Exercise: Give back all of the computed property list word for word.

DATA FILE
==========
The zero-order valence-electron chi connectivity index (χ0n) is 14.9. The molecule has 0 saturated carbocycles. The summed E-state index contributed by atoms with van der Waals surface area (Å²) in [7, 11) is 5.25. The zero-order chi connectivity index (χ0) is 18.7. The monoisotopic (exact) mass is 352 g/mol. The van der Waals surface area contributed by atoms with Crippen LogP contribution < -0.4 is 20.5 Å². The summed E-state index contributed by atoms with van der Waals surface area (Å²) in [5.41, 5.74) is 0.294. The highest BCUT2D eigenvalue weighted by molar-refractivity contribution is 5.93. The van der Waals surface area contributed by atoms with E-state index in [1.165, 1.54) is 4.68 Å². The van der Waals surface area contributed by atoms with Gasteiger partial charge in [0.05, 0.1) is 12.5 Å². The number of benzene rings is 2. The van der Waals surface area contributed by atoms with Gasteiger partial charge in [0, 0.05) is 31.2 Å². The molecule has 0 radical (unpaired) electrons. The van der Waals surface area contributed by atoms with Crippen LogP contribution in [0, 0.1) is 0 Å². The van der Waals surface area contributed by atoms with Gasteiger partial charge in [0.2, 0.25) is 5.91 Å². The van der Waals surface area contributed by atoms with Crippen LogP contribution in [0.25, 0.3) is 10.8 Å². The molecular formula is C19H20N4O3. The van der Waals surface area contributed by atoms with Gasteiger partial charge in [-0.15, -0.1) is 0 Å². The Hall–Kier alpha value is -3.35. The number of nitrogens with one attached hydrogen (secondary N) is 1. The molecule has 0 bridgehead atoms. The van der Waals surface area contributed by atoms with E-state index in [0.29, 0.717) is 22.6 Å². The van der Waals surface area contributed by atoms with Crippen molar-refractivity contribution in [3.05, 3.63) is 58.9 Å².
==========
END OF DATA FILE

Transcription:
The zero-order valence-electron chi connectivity index (χ0n) is 14.9. The molecule has 0 saturated carbocycles. The summed E-state index contributed by atoms with van der Waals surface area (Å²) in [7, 11) is 5.25. The zero-order chi connectivity index (χ0) is 18.7. The monoisotopic (exact) mass is 352 g/mol. The van der Waals surface area contributed by atoms with Crippen LogP contribution < -0.4 is 20.5 Å². The summed E-state index contributed by atoms with van der Waals surface area (Å²) in [5.41, 5.74) is 0.294. The highest BCUT2D eigenvalue weighted by molar-refractivity contribution is 5.93. The van der Waals surface area contributed by atoms with E-state index in [1.165, 1.54) is 4.68 Å². The van der Waals surface area contributed by atoms with Gasteiger partial charge in [0.05, 0.1) is 12.5 Å². The number of benzene rings is 2. The van der Waals surface area contributed by atoms with Gasteiger partial charge in [0, 0.05) is 31.2 Å². The molecule has 0 radical (unpaired) electrons. The van der Waals surface area contributed by atoms with Crippen LogP contribution in [0, 0.1) is 0 Å². The van der Waals surface area contributed by atoms with Gasteiger partial charge in [0.2, 0.25) is 5.91 Å². The van der Waals surface area contributed by atoms with Crippen LogP contribution in [0.25, 0.3) is 10.8 Å². The molecular formula is C19H20N4O3. The van der Waals surface area contributed by atoms with Gasteiger partial charge in [-0.15, -0.1) is 0 Å². The Hall–Kier alpha value is -3.35. The number of nitrogens with one attached hydrogen (secondary N) is 1. The molecule has 0 bridgehead atoms. The van der Waals surface area contributed by atoms with E-state index in [0.29, 0.717) is 22.6 Å². The van der Waals surface area contributed by atoms with Crippen molar-refractivity contribution in [3.05, 3.63) is 58.9 Å².